S.M. Park

Risen Apes: Pot of Gold

S.M. Park’s column Risen Apes about being a 70-year-old boomer. In “Pot of Gold,” Park talks about frugality, storytelling in public, and Greyhound buses.


I was forty before I had a thousand bucks in the bank and sixty-five before I owned a washer and dryer. Not a well-heeled life, obviously, but I still kick myself when (like yesterday) I had to cancel a Lake Tahoe reunion with friends because I couldn’t afford it.

$250 a night for a room at a lush lakeside resort, when I could buy a mutt at the shelter for that kinda money? No way.

This fiscal resolve surprised me at first. Then I remembered it was only an illusion, the feint I’ve been using since turning seventy, this notion that desperation will force the prudent me into the light.

As if he actually exists; my younger self knew he didn’t, which is why—halfway through my quarter century of pot growing in Portland—I posted an 8 x 11 inch sign on the wall next to my head:




Friends and customers took it for a Bukowski quote, or maybe the reason a guy with my “potential” had ended up a drug dealer, but it reminded me that I’ll never be flush for long and needed to get right with it. (You can’t choose today over tomorrow every day of your life, then wonder—when the latter finally comes—why the stash box is empty. That’s preposterous.)

So I went out and walked the local trails for a couple hours, trying to convince myself that five hundred in the bank meant more than seeing the guys I grew up with one last time, but it was theater really, a way to tell myself I’d tried.

Because I booked two nights in Tahoe the moment I got home, only to have the ferocious Caldor Fire decide the matter for me.

* * *

In the meanwhile I did a local “Story Slam” last week, standing up to tell how—after detailing my “psychedelic wino” status on an application to Evergreen State in 1971 (Ex: I eat psychedelics like breath mints but you shouldn’t be alarmed, as they keep me awake and make my cigarettes taste better)—the college sent me a letter, said they couldn’t admit me because there were no mental health facilities on campus.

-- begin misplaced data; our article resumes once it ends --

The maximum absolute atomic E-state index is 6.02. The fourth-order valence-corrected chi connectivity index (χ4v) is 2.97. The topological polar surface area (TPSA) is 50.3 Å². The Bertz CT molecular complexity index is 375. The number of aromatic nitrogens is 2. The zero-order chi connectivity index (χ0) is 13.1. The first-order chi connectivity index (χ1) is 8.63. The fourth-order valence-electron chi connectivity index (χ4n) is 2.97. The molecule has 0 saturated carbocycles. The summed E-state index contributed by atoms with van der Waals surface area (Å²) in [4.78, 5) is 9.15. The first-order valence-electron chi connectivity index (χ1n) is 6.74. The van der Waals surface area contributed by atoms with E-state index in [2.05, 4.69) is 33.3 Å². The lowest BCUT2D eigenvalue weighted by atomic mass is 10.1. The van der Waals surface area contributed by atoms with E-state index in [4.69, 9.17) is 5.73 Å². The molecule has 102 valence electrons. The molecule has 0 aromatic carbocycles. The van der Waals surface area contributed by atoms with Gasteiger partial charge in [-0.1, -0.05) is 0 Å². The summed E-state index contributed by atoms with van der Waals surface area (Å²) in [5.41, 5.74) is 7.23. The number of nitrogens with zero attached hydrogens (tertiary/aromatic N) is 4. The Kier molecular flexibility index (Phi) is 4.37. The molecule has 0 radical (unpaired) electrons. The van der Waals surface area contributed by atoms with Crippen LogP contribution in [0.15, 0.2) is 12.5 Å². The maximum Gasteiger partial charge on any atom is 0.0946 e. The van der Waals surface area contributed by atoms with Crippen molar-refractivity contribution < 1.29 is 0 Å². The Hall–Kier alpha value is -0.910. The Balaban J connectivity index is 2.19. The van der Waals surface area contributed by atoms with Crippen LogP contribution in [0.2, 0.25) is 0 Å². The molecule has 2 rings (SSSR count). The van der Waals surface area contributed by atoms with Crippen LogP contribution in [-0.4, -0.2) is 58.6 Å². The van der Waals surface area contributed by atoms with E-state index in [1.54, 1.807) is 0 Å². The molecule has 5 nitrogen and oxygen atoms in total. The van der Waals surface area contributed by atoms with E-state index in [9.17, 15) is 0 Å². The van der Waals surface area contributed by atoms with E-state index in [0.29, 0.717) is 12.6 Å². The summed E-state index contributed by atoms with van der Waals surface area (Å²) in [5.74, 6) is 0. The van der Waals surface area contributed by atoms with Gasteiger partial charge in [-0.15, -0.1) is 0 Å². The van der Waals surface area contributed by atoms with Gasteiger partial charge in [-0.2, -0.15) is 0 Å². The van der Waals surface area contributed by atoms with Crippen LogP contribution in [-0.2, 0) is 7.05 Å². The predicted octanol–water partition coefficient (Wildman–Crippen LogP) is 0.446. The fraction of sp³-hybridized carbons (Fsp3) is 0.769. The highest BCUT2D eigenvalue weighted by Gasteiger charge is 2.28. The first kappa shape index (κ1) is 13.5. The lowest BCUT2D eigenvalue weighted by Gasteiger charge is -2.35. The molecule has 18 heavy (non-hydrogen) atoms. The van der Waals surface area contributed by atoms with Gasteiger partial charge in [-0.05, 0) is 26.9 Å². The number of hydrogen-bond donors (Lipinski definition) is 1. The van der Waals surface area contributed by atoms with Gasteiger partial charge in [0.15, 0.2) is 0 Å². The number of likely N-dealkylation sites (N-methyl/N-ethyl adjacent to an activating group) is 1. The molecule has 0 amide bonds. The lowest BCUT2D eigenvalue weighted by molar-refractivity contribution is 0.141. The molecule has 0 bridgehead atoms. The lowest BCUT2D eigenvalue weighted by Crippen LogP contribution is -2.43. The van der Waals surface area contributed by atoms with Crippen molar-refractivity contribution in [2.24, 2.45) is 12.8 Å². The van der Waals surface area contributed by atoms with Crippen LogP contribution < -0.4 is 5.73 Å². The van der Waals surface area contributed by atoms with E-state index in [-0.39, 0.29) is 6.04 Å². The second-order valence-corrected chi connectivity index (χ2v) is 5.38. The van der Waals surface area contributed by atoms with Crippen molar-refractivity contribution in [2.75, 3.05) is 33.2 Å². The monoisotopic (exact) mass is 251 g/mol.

Whaaat!!?? I was outraged; wrote back demanding a sanity hearing and, Evergreen being Evergreen (always give a weirdo a fair shake and all that), they agreed!

The story got some laughs but I had two mental occlusions in the process, moments when I lost my train of thought and blanked out. This had never happened to me before (on stage or off) and I was understandably concerned, wondered if dementia had finally tracked me down.



It wasn’t until later that night, when I lay in bed staring at the ceiling, that the real culprit revealed itself, i.e. I’d been straight! I’ve eaten thousands of edibles since 1985 and have done them every day for the last four years; like ’shrooms I find them particularly useful for speaking engagements (high school reunions, book readings, standup comedy, etc.), a way to sharpen the edge, get the juices flowing.

Unfortunately the parallel tracks required (cracking wise while pretending you’re sober) demand such fierce concentration that I barely remember the events afterwards (particularly as I age). So I vowed it’d be different this time, that not only would I skip the edible, but I wouldn’t smoke dope, either.

How is it, all these years later, that I still think anything’s better straight? Plus it shouldn’t have been a big deal to begin with, right? We’re not talking coke, booze or crack here, just a little THC.

Except it’s my serotonin substitute now, so I won’t make that mistake again. I know I enjoyed telling that Evergreen State story, as it’s one of the events I hang my hat on, proof of a life well-lived. (If a specter had come to me as a teen, told me I’d have to pass a sanity test to be admitted to college … well, I’d have been one excited kid.)